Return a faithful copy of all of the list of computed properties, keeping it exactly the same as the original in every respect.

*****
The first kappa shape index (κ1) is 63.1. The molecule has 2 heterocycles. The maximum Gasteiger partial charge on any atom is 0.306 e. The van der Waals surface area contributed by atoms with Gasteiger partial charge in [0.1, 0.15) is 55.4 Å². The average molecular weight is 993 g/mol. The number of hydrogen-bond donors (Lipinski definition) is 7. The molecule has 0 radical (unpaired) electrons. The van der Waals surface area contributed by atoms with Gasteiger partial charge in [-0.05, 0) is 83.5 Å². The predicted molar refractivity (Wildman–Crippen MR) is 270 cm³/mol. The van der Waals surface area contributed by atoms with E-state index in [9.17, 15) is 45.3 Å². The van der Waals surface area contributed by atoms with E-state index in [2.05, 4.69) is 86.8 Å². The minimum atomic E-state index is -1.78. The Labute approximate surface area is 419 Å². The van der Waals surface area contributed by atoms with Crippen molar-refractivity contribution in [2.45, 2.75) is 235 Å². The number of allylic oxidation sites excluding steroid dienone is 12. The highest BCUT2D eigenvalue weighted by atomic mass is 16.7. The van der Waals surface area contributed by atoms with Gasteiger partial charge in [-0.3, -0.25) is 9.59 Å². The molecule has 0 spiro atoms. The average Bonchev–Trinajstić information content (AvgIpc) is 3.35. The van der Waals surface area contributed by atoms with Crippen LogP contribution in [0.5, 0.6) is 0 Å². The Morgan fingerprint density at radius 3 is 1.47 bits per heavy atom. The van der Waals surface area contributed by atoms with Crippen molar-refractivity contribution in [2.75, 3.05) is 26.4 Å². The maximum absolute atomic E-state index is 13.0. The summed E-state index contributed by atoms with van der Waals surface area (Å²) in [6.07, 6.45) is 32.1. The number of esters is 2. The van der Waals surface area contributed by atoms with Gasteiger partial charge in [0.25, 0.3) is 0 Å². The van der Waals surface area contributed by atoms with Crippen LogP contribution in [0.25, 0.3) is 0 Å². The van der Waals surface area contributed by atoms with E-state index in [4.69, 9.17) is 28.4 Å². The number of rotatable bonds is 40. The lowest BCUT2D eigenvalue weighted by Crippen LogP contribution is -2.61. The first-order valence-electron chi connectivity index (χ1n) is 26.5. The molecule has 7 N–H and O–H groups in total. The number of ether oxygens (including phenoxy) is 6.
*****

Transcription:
The first kappa shape index (κ1) is 63.1. The molecule has 2 heterocycles. The maximum Gasteiger partial charge on any atom is 0.306 e. The van der Waals surface area contributed by atoms with Gasteiger partial charge in [0.1, 0.15) is 55.4 Å². The average molecular weight is 993 g/mol. The number of hydrogen-bond donors (Lipinski definition) is 7. The molecule has 0 radical (unpaired) electrons. The van der Waals surface area contributed by atoms with Gasteiger partial charge in [-0.05, 0) is 83.5 Å². The predicted molar refractivity (Wildman–Crippen MR) is 270 cm³/mol. The van der Waals surface area contributed by atoms with E-state index in [9.17, 15) is 45.3 Å². The van der Waals surface area contributed by atoms with E-state index in [2.05, 4.69) is 86.8 Å². The minimum atomic E-state index is -1.78. The Labute approximate surface area is 419 Å². The van der Waals surface area contributed by atoms with Crippen molar-refractivity contribution in [2.45, 2.75) is 235 Å². The number of allylic oxidation sites excluding steroid dienone is 12. The highest BCUT2D eigenvalue weighted by atomic mass is 16.7. The van der Waals surface area contributed by atoms with Gasteiger partial charge in [-0.3, -0.25) is 9.59 Å². The molecule has 0 spiro atoms. The average Bonchev–Trinajstić information content (AvgIpc) is 3.35. The van der Waals surface area contributed by atoms with Crippen LogP contribution in [0.5, 0.6) is 0 Å². The Morgan fingerprint density at radius 3 is 1.47 bits per heavy atom. The van der Waals surface area contributed by atoms with Crippen molar-refractivity contribution in [2.75, 3.05) is 26.4 Å². The maximum absolute atomic E-state index is 13.0. The summed E-state index contributed by atoms with van der Waals surface area (Å²) in [6.07, 6.45) is 32.1. The number of esters is 2. The van der Waals surface area contributed by atoms with Gasteiger partial charge in [0.25, 0.3) is 0 Å². The van der Waals surface area contributed by atoms with Crippen LogP contribution in [0.25, 0.3) is 0 Å². The van der Waals surface area contributed by atoms with E-state index in [4.69, 9.17) is 28.4 Å². The number of rotatable bonds is 40. The lowest BCUT2D eigenvalue weighted by Crippen LogP contribution is -2.61. The first-order valence-electron chi connectivity index (χ1n) is 26.5. The molecule has 7 N–H and O–H groups in total. The number of ether oxygens (including phenoxy) is 6.